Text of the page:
Search This Blog

Saturday, July 13, 2013


I was 14 years old before I knew that squash was a vegetable. A vegetable. Singular.  Living with my grandparents on their Western Kentucky farm should have taught me a thing or two about vegetables. They had a huge garden located footsteps from the back door of their farmhouse. Dotted with apple trees and cherry trees, the garden was enclosed by a prickly barbed wire fence covered with tangled grape vines. I was given a very small portion of the garden to grow foot long cucumbers and gigantic melons for fun. My secret garden. On most days, between swimming in the nearby lake or fishing in the murky algae-covered pond, I had my share of real not-so-fun garden chores. While doing those chores, I must have seen yellow squash and zucchini winding throughout the dusty pathways. Yet, somehow, they never quite enjoyed the happy journey from farm to table as anything I recognized.

Pots of squash. As a transplanted newbie farm boy, I always thought that my grandmother's supper squash was a combination of mashed  garden vegetables. Heavily peppered unrecognizable squashed vegetables. Squash. At the time, it made sense to me.

Marge changed the game. Marge had a somewhat lighter approach to squash, opting to grill or saute it during the hot summer months. During the off season, holidays meals, or feast-days, she'd pull out the big guns and whip cream cheese with cooked yellow squash. It became my dish. My holiday/feast-day signature side dish. I adored it. While it's still my favorite way to eat squash, the preparation is a bit heavy handed for tender thin-skinned summer squash.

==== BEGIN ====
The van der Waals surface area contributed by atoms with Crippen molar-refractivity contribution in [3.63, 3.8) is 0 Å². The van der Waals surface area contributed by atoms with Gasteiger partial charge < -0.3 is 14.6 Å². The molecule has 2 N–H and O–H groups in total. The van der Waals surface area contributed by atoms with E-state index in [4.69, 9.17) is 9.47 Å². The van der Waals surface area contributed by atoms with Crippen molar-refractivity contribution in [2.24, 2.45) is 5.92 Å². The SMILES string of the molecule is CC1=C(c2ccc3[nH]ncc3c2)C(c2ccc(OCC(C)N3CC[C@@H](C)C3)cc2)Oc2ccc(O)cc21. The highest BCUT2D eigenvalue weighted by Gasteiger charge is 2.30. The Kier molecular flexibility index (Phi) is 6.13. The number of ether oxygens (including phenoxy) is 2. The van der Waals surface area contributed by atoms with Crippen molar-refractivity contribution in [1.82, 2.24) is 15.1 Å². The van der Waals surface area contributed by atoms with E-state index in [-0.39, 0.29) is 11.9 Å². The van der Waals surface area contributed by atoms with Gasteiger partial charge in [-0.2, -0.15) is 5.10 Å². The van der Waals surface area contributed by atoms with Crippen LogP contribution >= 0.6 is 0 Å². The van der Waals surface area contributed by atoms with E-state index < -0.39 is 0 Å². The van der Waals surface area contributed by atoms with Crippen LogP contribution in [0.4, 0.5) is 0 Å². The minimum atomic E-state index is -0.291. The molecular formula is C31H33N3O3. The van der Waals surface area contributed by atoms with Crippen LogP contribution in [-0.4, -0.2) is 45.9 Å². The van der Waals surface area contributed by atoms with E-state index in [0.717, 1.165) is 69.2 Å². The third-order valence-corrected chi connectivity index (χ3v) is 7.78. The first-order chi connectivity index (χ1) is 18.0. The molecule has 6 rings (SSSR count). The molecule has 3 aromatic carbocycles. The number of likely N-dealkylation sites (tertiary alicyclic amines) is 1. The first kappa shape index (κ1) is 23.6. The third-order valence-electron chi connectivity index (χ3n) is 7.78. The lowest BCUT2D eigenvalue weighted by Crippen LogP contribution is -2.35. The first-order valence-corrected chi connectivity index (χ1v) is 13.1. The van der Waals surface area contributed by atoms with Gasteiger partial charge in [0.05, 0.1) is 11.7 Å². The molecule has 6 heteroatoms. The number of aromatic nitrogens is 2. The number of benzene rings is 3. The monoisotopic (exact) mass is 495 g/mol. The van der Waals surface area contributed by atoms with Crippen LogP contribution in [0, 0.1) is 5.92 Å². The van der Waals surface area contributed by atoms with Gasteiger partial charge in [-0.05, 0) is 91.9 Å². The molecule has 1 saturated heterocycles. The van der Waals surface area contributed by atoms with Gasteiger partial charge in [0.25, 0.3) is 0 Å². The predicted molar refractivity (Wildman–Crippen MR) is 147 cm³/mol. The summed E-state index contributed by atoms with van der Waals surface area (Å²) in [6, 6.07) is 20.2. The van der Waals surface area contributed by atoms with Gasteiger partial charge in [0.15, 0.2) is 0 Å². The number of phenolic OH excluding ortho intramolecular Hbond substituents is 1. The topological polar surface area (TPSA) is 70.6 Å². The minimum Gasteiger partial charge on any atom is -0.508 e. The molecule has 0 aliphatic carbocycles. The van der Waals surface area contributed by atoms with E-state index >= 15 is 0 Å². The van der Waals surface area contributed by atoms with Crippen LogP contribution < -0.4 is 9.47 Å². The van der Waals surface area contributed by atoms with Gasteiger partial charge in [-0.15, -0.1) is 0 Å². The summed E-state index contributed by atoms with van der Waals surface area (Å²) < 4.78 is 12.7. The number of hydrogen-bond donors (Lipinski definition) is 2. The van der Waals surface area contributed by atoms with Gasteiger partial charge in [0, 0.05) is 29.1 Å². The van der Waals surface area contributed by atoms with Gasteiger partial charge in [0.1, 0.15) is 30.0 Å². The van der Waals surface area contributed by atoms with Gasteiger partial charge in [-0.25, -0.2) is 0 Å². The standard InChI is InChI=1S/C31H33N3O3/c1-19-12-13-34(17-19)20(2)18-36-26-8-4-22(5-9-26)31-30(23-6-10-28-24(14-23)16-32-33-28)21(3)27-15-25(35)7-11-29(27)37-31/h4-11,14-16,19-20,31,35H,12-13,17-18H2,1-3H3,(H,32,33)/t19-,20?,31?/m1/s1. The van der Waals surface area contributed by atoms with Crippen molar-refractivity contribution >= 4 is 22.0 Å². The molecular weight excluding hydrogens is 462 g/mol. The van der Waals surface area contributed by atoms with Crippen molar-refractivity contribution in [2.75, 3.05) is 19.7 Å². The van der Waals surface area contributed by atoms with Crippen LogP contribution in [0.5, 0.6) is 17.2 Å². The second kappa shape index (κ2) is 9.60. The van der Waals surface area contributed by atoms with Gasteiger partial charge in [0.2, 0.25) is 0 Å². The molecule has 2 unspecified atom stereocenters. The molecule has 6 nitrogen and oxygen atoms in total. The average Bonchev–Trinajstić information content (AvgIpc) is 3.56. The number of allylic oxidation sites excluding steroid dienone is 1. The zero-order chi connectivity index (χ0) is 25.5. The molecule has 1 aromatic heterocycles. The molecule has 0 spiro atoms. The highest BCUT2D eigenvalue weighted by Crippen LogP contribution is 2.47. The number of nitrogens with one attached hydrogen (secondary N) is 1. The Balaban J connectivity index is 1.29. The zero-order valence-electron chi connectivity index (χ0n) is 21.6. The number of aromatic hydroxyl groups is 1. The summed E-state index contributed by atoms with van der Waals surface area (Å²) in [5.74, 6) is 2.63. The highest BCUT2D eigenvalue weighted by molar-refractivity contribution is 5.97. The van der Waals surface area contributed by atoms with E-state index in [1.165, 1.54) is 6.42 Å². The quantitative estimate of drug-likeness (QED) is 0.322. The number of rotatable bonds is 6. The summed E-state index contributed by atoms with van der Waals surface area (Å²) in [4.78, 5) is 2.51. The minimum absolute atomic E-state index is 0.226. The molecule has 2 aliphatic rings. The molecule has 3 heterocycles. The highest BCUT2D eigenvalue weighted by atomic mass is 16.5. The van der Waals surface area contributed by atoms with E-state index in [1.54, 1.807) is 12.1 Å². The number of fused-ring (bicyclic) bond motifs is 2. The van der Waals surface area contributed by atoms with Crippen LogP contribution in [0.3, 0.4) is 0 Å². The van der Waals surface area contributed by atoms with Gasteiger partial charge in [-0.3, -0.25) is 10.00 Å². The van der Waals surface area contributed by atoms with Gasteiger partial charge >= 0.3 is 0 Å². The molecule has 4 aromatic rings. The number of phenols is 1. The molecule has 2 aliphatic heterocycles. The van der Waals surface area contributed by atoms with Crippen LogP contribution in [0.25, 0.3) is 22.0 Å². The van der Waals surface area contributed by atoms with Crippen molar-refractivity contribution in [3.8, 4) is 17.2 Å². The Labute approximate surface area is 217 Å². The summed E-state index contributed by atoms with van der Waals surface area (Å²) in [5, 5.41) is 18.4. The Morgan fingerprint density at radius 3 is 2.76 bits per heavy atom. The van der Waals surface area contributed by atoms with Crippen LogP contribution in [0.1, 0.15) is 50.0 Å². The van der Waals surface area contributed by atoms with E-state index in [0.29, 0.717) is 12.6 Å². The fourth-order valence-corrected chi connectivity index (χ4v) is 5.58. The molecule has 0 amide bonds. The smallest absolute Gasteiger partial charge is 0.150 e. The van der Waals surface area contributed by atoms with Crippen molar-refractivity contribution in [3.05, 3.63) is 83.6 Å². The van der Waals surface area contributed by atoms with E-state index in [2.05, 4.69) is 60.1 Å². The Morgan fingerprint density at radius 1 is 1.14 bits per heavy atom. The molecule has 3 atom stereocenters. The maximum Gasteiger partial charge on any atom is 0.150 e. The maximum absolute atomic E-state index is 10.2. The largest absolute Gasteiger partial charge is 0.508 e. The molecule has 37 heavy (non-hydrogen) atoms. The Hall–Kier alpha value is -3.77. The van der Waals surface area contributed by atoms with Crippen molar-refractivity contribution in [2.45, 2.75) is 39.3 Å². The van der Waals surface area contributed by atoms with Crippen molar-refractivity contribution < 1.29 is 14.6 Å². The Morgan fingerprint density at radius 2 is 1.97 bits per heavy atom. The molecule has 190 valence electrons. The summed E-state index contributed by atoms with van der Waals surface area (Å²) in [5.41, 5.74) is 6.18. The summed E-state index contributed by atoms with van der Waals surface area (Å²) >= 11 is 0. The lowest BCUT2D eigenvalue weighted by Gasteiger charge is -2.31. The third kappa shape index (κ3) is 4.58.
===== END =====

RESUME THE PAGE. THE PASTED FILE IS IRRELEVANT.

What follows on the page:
Layered Vegetable Casserole.

Whether called  a tian, tiella, gratin, or a Keller inspired confit byaldi, it was basically a simple vegetable casserole.

The Base.

To give the vegetables something to stew over, I sauteed 1 large sliced purple onion, 1 sliced red bell pepper, and 1/2 sliced green bell pepper in olive oil. After tossing a few fresh garden thyme sprigs over the vegetables, I cranked the heat to medium high, covered the pot, and let them rip.  When the onions and peppers collapsed from the steamy heat, I uncovered the pot and added crushed garlic before deglazing the pan with 1/4 cup white wine. When the wine reduced, I added 1/2 cup pureed fresh tomatoes and 1/4 white wine vinegar.

Market Vegetables.
While the casserole base simmered, I dispatched most of the vegetables quite easily with my mandolin. After
slicing Madison County yellow squash and zucchini into 1/16 inch discs, I set them aside. Because the McMaine Farm Japanese eggplants and Best Family Farm tomatoes were incredibly tender, I used a very thin serrated bread knife to slice them into uniform 1/16 inch rounds.

Ok, the assembly was a bit persnickety.  After spreading the concentrated tomato/onion/garlic/pepper puree
onto the bottom of an oven proof dish, I overlapped the sliced eggplants, zucchini, yellow squash, and tomatoes around the outer edge and worked my way into the center of the dish. I drizzled olive oil over the top, seasoned it with kosher salt and cracked black pepper, sealed the casserole with aluminum foil, and slid it into low 275 degree oven to bake fora ridiculous 1 1/2 hours, removing the foil during the final 30 minutes.

The long cook time along with the low oven temperature gently allowed the vegetables to steam/bake and melt into each other. While the flavor profile was distinctly ratatouille-ish, the addition of white wine vinegar to the underlying sweet caramelized tomato puree created an agrodulce brightness reminiscent of an Italian caponata.


No comments: